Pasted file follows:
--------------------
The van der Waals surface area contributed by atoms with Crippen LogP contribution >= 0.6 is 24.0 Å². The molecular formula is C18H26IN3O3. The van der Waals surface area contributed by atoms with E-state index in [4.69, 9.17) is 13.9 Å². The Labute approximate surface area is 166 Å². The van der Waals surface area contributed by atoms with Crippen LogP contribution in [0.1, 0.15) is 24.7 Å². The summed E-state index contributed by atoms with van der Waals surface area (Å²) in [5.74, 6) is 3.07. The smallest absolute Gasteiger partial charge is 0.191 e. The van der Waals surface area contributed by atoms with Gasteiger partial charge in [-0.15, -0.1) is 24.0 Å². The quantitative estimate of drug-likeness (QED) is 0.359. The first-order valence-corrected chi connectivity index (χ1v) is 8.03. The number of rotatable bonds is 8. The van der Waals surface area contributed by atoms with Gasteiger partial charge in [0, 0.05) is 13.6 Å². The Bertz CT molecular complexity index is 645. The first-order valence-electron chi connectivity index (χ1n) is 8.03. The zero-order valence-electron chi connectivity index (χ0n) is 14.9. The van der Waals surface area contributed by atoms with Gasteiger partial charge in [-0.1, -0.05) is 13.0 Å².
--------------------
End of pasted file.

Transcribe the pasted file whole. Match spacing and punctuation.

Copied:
The van der Waals surface area contributed by atoms with Crippen LogP contribution >= 0.6 is 24.0 Å². The molecular formula is C18H26IN3O3. The van der Waals surface area contributed by atoms with E-state index in [4.69, 9.17) is 13.9 Å². The Labute approximate surface area is 166 Å². The van der Waals surface area contributed by atoms with Crippen LogP contribution in [0.1, 0.15) is 24.7 Å². The summed E-state index contributed by atoms with van der Waals surface area (Å²) in [5.74, 6) is 3.07. The smallest absolute Gasteiger partial charge is 0.191 e. The van der Waals surface area contributed by atoms with Gasteiger partial charge in [-0.15, -0.1) is 24.0 Å². The quantitative estimate of drug-likeness (QED) is 0.359. The first-order valence-corrected chi connectivity index (χ1v) is 8.03. The number of rotatable bonds is 8. The van der Waals surface area contributed by atoms with Gasteiger partial charge in [0, 0.05) is 13.6 Å². The Bertz CT molecular complexity index is 645. The first-order valence-electron chi connectivity index (χ1n) is 8.03. The zero-order valence-electron chi connectivity index (χ0n) is 14.9. The van der Waals surface area contributed by atoms with Gasteiger partial charge in [-0.1, -0.05) is 13.0 Å².